The wedding guests include the couple's families, as well as many of the people who live in the nearby towns. The guests all dress in their finest—which, given the provincial setting where they live, is not very fine at all. However, the procession is colorful as everyone walks from the church to the mayor’s office and back to Les Bartaux for the wedding feast. Emma frequently stops on the way to pick grass and thorns out of her gown. Charles’s mother walks arm-in-arm with Monsieur Rouault. Charles’s father watches the activities with an air of superiority, but he is not above flirting with the pretty young girls.
The wedding feast is abundant, with many different kinds of meat, baked goods, cider, and wine. The caterer, new in the area, has made a magnificent wedding cake to impress the guests. People eat and drink until midnight, sometimes pausing to take walks or play games. Many of the guests stay at the farm all night. Their children sleep on the floor, while some of the adults stay awake and keep drinking.
Emma knows that drunken wedding guests often play practical jokes on the bride, and she has asked her father to protect her from this treatment. After she and Charles retire for the night, Monsieur Rouault finds a cousin spitting water through the keyhole of their bedroom door. Monsieur Rouault stops this, saying that Charles is too distinguished to receive such treatment. This annoys the cousin, who spends the rest of the night sitting with a small group of other unhappy guests.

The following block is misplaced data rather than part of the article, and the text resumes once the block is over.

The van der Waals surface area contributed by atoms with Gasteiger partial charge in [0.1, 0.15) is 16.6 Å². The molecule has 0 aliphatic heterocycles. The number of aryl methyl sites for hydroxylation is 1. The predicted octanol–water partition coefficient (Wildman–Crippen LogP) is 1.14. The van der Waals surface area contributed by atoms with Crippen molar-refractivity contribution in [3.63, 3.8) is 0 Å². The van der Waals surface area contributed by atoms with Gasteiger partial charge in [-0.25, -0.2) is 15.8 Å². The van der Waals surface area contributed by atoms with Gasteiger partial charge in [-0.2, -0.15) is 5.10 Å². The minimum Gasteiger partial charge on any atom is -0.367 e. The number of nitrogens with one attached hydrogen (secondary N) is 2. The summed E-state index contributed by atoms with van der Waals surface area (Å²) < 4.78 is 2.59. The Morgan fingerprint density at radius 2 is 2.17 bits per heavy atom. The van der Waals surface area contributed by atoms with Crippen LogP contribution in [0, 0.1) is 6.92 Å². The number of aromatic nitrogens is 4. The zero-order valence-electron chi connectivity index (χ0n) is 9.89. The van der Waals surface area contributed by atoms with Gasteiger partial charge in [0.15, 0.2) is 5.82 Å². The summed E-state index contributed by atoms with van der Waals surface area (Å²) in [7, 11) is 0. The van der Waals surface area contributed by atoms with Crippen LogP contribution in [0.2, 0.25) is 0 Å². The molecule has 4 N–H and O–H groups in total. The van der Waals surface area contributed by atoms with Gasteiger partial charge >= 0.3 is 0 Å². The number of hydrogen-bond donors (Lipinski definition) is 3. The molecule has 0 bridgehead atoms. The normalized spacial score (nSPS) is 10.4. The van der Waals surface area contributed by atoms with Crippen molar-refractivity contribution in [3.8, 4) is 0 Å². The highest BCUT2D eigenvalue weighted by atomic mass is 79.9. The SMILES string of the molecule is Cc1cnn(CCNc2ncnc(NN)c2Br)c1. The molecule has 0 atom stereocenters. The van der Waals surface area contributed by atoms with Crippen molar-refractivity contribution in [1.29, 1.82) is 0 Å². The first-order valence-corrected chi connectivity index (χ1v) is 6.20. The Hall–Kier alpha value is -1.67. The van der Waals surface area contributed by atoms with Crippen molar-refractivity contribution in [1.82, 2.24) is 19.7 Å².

Charles’s mother does not enjoy the wedding. She is offended because nobody bothered to ask her opinions in planning it. She holds herself aloof, refusing to speak very often with other guests. She goes to bed early while her husband stays up late, drinking and smoking without her.
The morning after the wedding, Charles is very cheerful, as if he were the one who “lost his virginity overnight.” For her part, Emma seems totally composed, almost bored. People find her behavior strange, but Charles does not appear to notice. He follows his new wife around and frequently asks where she is if she leaves his sight even for a moment.
After another day passes, Emma and Charles go to his house in Tostes. When they leave, Monsieur Rouault feels sad. He reminisces about his own marriage and his now deceased wife. Meanwhile, the young couple arrives at Tostes, and Emma begins a tour of her new home.